Review: ‘Encounter’ is a psychological thriller with a heartfelt fatherly bond

A decorated Marine goes on a rescue mission to save his two young sons from a mysterious threat … and, watch out for creepy bugs

Welcome readers to Native Viewpoint reviews by Vincent Schilling. Today’s review is Encounter, a film starring Riz Ahmed, who did a wonderful job. It’s now playing on Amazon.

I was looking up the trailer for Encounter on YouTube and happened upon the first comment on the trailer’s channel. The commentator said something to the effect of (and I am paraphrasing) “You often see the love of a mother in movies, but rarely the complexities of a father’s love.”

The statement is certainly true in Encounter, a beautiful film. I have to give Amazon ample credit, as I rarely am disappointed in the films that are Amazon Originals produced in the genre’s that I love. 

In my reviews, I give my score from 0 to 10 on a one point decimal scale. I feel I can be the most fair that way. As a film lover, I don’t give a lot of terrible reviews, because I appreciate so much the work that goes into them. There are a few over the years that have garnered a “Rotten” on my Rotten Tomatoes critic page.

That said, here you go.

Native Viewpoint Score: 9.5/10

My one sentence summation:

An exploration of a U.S. Marine and father’s troubled love for his two sons. The biggest fight is against his own demons, thus, a beautiful formula for a film.

Plot summary: 

A decorated Marine goes on a rescue mission to save his two young sons from a mysterious threat. As their journey takes them in increasingly dangerous directions, the boys will need to leave their childhoods behind. Directed by Michael Pearce, ENCOUNTER stars Riz Ahmed, Octavia Spencer and Rory Cochrane and is produced by Derrin Schlesinger, Piers Vellacott and Dimitri Doganis.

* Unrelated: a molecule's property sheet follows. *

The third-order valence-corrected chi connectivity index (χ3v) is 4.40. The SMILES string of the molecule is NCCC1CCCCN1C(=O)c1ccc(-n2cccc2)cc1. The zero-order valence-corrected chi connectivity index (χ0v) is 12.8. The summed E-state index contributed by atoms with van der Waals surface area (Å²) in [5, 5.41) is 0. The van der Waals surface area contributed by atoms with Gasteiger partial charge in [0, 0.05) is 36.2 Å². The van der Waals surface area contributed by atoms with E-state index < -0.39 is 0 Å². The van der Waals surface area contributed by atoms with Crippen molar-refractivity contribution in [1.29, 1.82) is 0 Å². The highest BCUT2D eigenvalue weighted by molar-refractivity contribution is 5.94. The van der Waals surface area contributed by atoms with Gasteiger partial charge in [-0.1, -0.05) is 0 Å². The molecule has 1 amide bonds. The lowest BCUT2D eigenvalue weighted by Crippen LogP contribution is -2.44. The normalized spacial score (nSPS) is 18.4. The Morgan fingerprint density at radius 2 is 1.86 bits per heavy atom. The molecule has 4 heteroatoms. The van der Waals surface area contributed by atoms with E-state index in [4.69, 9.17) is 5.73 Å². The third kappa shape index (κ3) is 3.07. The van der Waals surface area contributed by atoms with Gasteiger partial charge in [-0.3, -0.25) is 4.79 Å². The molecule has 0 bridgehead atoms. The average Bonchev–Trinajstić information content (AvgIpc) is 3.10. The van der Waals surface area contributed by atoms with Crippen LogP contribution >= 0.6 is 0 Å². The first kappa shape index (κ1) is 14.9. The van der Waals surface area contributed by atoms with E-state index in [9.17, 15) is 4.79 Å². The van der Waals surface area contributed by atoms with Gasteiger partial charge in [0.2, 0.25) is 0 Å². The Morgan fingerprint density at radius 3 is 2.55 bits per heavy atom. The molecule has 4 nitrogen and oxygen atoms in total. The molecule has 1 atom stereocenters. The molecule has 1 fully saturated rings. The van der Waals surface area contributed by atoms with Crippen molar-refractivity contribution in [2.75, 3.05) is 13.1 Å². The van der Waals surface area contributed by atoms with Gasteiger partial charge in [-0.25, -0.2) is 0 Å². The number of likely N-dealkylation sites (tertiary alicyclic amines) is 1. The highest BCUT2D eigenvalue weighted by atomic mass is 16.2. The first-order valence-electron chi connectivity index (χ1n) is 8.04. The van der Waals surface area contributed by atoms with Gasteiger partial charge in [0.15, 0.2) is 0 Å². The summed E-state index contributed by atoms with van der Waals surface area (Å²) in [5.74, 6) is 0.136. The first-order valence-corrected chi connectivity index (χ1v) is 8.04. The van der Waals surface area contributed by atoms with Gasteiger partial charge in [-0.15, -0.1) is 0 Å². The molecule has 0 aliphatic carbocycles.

My review:

Reading the initial summary, I thought the film was going to be all about the creepy science fiction-oriented theme involving one of my all time fears … big bugs. (Insert silent scream here.)

But as the film continued to progress into its storyline, I was more and more impressed as the film dove in to the complex world of a soldier trying to hold his crumbling world together. And when I say dive in, I really mean way in. 

As a former U.S. Army lieutenant as well as enlisted, I was pleasantly surprised to see Riz Ahmed (a British-born Pakistani actor) portraying U.S. Marine Malik Khan. In the film, Khan is a man that has served 10 combat tours and is suffering from extreme post traumatic stress.

I was pleasantly surprised to see Riz Ahmed (a British-born Pakistani actor) portraying U.S. Marine Malik Khan

10 years ago I would suspect film studios might not have been so quick to cast a Pakistani man in an American soldier’s role. I certainly applaud such a choice. American soldiers come from every race, and film studios have for so long neglected this truth. I appreciated it wholeheartedly, thinking of my Korean buddy in basic training. He was training as hard as I was and our race was not a factor. We were helping each other train and we worked to learn to stay alive if the time ever came. Film studios often show apple pie type characters, rarely all ethnicities, but my barracks have always had a plethora of races. So this was a nice truthful reflection of the military.

That said, Ahmed did an incredible job delivering to the viewers of this film, a soldier living at the edges of sanity, barely able to contain his misgivings, to the point of near and literal self destruction.

His two sons come close to stealing the show with their impressive acting skills and childish silliness as well as sincere discoveries of foreboding events. It was also a nice surprise to see Octavia Spence (who I really enjoyed in Ma) playing Khan’s parole officer Hattie Hayes.

I won’t post any spoilers but I do want to congratulate everyone involved in the creation of this film. I love the exploration here. Khan goes into a vulnerable state inasmuch as he is a Marine wishing to save the lives of his sons. 

Ahmed brings through the life of his character, something sacred. Our father’s are troubled beings, who must always strive to hold it all together, while nearly falling apart themselves. I had little idea what my father must have felt for me as a young boy. My father knew he had to prepare for a world that cares little about our real welfare.

Ahmed brought an amount of appreciation for my father I hadn’t really explored before.

Now on Amazon